This week on Photojournalism Now: Friday Round Up – Murray Fredericks first New York show, a photo story by Danielle Villasana on the TB crisis in Peru and Vincent Yu’s coverage of Hong Kong’s accommodation crisis.
Vanity – Murray Fredericks
I’ve written about Murray Fredericks’ work a number of times over the past few years and I’m thrilled that he is now breaking into the United States with his first show at the Robert Mann Gallery in New York which is an amazing space.
Lake Eyre (Kati Thanda) is his muse and Fredericks keeps going back, finding new ways to engage. In his latest series, “Vanity,” he uses a large mirror as a device through which to further explore the vistas of this otherworldly landscape. “Rather than reflecting our own ‘surface’ image, the mirror is positioned to draw our gaze out and away from ourselves, into the environment, driving us towards an emotional engagement with light, color and space,” he says.
These images are even more breathtaking in real life and draw you into Fredericks’ world out on the salt pans of remote South Australia.
All images (C) Murray Fredericks
Until 7 April
Robert Mann Gallery 525 West 26th Street New York
Living with Tuberculosis in Peru – Danielle Villasana
In Lima, Peru, Tuberculosis (TB), a highly infectious disease, impacts the poorest in the community.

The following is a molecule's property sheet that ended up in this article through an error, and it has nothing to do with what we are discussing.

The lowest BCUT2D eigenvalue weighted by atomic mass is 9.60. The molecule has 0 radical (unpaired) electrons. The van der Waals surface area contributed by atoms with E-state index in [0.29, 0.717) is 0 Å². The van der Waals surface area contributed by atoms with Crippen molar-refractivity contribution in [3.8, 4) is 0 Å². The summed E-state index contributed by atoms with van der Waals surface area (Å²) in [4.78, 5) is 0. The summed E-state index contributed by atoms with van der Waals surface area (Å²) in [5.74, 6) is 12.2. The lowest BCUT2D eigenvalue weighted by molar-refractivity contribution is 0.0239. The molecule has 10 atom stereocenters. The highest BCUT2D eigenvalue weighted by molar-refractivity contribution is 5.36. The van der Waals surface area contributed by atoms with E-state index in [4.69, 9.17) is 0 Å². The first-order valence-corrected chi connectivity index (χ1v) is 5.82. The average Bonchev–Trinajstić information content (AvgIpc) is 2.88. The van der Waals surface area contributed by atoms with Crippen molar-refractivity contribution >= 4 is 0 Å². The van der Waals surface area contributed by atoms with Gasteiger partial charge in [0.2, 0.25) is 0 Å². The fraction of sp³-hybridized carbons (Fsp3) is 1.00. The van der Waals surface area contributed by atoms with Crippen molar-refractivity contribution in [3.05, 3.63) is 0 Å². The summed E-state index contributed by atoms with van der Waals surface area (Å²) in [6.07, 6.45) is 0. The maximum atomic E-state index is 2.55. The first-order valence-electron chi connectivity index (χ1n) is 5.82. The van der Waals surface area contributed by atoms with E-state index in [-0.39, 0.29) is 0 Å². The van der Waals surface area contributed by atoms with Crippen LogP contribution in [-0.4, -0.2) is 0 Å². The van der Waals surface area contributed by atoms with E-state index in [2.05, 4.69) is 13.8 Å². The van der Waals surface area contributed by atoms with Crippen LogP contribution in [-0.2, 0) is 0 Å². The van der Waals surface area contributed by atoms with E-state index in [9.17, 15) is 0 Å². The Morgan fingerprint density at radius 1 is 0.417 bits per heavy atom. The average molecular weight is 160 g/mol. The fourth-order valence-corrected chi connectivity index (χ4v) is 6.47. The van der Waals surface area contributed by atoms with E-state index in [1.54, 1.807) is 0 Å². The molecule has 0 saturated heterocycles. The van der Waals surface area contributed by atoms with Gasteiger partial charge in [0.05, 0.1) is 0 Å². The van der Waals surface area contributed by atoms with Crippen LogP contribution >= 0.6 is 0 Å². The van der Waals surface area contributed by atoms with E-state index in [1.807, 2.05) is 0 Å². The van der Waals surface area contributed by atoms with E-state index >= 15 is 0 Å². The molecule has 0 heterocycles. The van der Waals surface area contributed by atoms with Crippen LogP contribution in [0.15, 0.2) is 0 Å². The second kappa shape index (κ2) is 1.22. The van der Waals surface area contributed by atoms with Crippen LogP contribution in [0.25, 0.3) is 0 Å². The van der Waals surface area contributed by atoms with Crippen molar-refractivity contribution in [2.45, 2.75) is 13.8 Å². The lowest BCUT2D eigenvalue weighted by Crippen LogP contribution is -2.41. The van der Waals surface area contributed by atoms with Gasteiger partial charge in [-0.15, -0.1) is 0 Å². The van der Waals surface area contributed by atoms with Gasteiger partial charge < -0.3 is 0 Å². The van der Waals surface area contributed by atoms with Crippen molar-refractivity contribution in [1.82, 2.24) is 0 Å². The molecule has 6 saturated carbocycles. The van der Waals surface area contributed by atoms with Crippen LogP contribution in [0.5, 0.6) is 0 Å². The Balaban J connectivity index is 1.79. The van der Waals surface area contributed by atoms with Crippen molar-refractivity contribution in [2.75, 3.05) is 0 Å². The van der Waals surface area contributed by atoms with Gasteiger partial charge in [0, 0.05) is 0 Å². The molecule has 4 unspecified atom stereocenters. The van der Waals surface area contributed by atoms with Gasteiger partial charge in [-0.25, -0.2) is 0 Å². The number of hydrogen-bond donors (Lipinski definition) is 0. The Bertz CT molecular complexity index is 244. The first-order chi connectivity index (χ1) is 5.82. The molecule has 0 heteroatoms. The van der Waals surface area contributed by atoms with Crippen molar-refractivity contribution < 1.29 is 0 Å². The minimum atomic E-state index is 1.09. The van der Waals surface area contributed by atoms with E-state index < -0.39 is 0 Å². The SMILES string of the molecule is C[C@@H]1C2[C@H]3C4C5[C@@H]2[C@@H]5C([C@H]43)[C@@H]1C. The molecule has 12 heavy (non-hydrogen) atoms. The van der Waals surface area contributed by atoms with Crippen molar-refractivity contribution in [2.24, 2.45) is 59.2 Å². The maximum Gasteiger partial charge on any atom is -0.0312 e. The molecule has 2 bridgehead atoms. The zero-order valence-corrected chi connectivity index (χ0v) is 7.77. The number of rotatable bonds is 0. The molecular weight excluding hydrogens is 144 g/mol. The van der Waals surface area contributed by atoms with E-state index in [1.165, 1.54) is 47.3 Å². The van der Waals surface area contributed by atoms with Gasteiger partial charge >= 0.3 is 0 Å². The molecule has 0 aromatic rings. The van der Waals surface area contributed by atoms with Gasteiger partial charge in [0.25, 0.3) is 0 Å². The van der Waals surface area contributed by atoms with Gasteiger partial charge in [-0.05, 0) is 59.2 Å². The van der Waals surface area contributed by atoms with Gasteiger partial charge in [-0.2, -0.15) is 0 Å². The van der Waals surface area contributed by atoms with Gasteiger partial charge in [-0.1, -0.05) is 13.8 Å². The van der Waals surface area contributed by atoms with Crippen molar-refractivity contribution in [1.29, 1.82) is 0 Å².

TB is curable, but for many the lack of education around the ways in which the disease is transmitted and cured, leads to stigma. Those infected live in fear of the repercussions from family, friends, workers and employers.
This fear leads to the abandoning of treatment which Danielle Villasana, an independent photojournalist, says “can lead to multi drug-resistant strains” of the disease. For those living in Lima’s impoverished enclaves, 82% of TB cases are resistant to drugs, and there are thousands who are ill across all age groups.
Villasana says she is “motivated by my desire to visually communicate the challenges confronting our world. I pursue personal projects that focus on human rights, women, identity and health. Because ethics are crucial in today’s media-inundated world, I dedicate myself long-term to issues that are underreported or sensationalized in the media.”
To see more of this story and Danielle’s other work, visit http://www.daniellevillasana.com
Hong Kong Cage Living
Photos: Vincent Yu
The equality divide in Hong Kong is insane. Rents are so high and space at a premium, that people are paying to live in cages. While the uber wealthy live in their mansions overlooking Victoria Harbour, more than a million live in abject poverty crammed into tiny spaces. I love Hong Kong, but this is WRONG in so many ways.